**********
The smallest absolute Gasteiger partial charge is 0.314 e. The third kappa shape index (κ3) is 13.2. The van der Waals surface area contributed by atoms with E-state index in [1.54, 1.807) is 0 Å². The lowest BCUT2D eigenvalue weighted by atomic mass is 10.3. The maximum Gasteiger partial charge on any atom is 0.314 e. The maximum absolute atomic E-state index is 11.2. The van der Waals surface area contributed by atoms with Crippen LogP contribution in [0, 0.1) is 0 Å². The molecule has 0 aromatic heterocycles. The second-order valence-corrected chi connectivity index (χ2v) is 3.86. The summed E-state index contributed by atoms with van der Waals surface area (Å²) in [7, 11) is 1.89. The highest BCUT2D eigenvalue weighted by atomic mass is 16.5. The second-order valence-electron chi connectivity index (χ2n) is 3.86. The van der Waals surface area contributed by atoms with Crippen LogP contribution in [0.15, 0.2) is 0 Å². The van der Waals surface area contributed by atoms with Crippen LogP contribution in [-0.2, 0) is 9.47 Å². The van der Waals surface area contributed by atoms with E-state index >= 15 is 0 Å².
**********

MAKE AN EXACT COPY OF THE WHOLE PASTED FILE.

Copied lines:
The smallest absolute Gasteiger partial charge is 0.314 e. The third kappa shape index (κ3) is 13.2. The van der Waals surface area contributed by atoms with E-state index in [1.54, 1.807) is 0 Å². The lowest BCUT2D eigenvalue weighted by atomic mass is 10.3. The maximum Gasteiger partial charge on any atom is 0.314 e. The maximum absolute atomic E-state index is 11.2. The van der Waals surface area contributed by atoms with Crippen LogP contribution in [0, 0.1) is 0 Å². The molecule has 0 aromatic heterocycles. The second-order valence-corrected chi connectivity index (χ2v) is 3.86. The summed E-state index contributed by atoms with van der Waals surface area (Å²) in [7, 11) is 1.89. The highest BCUT2D eigenvalue weighted by atomic mass is 16.5. The second-order valence-electron chi connectivity index (χ2n) is 3.86. The van der Waals surface area contributed by atoms with Crippen LogP contribution in [0.15, 0.2) is 0 Å². The van der Waals surface area contributed by atoms with Crippen LogP contribution in [-0.2, 0) is 9.47 Å². The van der Waals surface area contributed by atoms with E-state index >= 15 is 0 Å².